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Community gearing up for patrols on Eastside

Where is the City?
Warwick Jones

It was intended to just be another meeting in preparation for citizen patrols on the Eastside. But it turned out to be more. Citizen patrols may be the most serious of initiatives attempted in recent years to reduce crime in this blighted area of the Peninsula. The County authorities have risen to the occasion and promised substantial support, not only with equipment, but with personnel from the Sheriffs Department. But the question last night was - where is the City of Charleston? Is it really committed? The Mayor has talked big about his effort to fight crime, particularly last week with a TV appearance. But his response to the citizens engaged in this battle has been silence.

We think the Mayor and Council should do all they can to to help this grass-root, citizen-led effort to rid the Eastside of drugs. The Mayor's silence may encourage the thought that the City has its own agenda and disinterested in contributing to the success of the effort underway.

Two City Council members were present at the meeting and they promised to pressure the Mayor. They did not attempt to answer the question as to why the City had been silent. But they were clearly uncomfortable with the indifference shown by the City administration. And some of the volunteers were incensed.

Patrols planned to begin next month
The initiative for citizen patrols has been led by Council members Darby, Mitchell and Pryor. Last night's meeting was the 4th of a series with the object to raise volunteers, plan and prepare for citizen patrols. Although not firmly set, the organizers hope to begin patrols on October 9. The start up is to be preceded with a march through the Eastside signaling the intent of the movement.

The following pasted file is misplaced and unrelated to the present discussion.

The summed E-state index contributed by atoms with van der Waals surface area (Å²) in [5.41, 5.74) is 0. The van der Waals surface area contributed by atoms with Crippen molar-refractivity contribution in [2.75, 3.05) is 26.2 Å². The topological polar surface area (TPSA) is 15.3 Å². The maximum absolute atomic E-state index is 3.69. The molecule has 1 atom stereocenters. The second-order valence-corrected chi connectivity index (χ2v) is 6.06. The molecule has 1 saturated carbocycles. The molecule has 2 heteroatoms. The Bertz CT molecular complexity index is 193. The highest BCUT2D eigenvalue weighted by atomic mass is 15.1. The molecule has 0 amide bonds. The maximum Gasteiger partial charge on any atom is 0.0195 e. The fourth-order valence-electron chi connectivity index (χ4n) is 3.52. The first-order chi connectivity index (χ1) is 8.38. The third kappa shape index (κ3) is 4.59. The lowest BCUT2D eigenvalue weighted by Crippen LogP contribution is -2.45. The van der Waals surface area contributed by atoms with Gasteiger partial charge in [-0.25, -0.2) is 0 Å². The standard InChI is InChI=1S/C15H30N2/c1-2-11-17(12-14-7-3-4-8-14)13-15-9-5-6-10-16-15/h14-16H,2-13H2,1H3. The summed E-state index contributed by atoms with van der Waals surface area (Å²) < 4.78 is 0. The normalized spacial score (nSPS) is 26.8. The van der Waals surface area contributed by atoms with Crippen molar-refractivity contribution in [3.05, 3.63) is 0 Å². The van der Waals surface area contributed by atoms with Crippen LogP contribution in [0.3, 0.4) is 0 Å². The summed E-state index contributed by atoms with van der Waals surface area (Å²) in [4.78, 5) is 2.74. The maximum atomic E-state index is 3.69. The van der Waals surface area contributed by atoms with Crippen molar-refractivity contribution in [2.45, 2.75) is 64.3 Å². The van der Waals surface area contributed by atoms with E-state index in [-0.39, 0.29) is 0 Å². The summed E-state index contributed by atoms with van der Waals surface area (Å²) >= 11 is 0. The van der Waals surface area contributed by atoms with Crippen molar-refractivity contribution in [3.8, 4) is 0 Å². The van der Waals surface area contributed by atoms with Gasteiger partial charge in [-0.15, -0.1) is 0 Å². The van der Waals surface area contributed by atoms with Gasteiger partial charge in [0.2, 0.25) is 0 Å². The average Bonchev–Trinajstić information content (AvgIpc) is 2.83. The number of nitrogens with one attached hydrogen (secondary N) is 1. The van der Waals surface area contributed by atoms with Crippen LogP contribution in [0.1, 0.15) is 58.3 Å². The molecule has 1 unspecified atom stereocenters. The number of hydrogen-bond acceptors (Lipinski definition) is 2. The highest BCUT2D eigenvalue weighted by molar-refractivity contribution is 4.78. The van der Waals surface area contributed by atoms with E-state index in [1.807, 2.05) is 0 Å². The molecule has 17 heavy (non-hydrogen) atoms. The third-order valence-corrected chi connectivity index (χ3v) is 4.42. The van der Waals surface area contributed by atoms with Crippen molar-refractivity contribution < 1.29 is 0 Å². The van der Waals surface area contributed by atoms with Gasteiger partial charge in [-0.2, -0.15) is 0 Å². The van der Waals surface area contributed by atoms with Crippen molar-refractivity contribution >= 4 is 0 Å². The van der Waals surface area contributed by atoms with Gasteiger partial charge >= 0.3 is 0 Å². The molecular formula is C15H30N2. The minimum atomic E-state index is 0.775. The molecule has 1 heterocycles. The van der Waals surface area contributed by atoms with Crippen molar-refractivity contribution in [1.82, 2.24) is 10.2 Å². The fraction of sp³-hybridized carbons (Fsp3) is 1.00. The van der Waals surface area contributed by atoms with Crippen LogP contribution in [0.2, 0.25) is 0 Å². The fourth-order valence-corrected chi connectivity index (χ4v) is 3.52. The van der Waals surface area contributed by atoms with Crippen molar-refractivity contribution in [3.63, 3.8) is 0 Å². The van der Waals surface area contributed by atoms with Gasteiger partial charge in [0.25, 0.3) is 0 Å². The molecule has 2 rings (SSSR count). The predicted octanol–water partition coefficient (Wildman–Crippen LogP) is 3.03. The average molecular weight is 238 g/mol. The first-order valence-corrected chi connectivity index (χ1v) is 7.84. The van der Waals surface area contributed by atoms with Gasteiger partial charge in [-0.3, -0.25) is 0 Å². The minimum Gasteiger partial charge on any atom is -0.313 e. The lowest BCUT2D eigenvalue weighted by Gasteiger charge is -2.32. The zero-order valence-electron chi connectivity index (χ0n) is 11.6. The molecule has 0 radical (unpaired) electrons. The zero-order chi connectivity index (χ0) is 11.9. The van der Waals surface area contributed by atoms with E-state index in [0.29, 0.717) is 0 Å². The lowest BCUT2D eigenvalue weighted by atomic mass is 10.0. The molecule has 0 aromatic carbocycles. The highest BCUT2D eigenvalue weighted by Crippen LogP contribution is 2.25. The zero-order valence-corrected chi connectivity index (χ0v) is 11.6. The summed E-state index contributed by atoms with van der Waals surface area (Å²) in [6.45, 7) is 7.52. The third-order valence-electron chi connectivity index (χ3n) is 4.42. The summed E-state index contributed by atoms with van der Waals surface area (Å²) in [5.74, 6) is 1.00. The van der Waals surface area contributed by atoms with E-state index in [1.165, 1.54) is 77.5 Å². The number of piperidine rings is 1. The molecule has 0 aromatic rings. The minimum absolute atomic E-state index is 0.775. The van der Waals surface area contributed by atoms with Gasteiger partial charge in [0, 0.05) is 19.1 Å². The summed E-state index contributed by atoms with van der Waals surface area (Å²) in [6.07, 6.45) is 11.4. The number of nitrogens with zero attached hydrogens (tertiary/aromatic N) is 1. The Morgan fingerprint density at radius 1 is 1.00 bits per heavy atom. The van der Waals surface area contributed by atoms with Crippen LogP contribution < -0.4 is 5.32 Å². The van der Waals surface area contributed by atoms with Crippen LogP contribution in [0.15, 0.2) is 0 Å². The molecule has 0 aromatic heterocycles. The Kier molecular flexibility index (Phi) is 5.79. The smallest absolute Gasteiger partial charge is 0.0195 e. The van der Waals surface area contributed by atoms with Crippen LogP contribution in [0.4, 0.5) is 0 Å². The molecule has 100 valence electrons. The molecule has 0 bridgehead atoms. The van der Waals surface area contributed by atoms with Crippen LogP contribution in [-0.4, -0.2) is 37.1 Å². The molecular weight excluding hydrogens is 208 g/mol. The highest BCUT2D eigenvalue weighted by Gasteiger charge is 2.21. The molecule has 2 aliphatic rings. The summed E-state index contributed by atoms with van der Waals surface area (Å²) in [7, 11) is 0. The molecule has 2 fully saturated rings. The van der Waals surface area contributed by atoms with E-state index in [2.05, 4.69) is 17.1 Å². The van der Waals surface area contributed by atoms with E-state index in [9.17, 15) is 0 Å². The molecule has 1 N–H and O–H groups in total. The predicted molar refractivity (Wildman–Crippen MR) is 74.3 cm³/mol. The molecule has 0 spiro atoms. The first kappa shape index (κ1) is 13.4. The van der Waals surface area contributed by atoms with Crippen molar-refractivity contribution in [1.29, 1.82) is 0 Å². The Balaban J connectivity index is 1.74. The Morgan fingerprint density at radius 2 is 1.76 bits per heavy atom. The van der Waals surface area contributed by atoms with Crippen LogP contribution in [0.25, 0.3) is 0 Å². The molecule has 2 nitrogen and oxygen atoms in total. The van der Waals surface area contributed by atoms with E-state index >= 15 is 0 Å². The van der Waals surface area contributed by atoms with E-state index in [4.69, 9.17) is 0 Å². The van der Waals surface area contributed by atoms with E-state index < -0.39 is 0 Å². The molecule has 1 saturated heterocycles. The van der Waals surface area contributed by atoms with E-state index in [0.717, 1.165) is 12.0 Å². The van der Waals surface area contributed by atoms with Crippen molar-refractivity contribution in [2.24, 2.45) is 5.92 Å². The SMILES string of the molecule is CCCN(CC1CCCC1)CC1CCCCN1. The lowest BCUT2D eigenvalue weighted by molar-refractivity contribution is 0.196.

More volunteers needed
Like most new initiatives, progress has been uneven. And although there have been successes, there have been disappointments. Perhaps the biggest disappointment is the limited number of African American males that have stepped forward to volunteer their participation in the patrols. The organizers were hoping for at least 100. The reality is only 25, with only about 5 from the Eastside. Council member Pryor was clearly disappointed with this turnout and said that he will give the patrols his "best shot" but if the community showed little interest, he was no going to persevere. In varying degrees, his views were echoed by others at the meeting.

Stepped up recruiting effort
In defending the lower-than-hoped-for turnout, some at last night's meeting suggested that the effort was not sufficiently advertised. The meeting agreed to appoint 2 people to more aggressively make a recruiting effort particularly amongst the black churches. A member of Pastors Inc - a non profit group working on the Eastside - was "volunteered" to contact that churches that made up his group. And then there were some things said about pastors and clergy of Eastside churches which we summarize nicely but not accurately as suggesting they need to do more for the community than just preach on Sunday.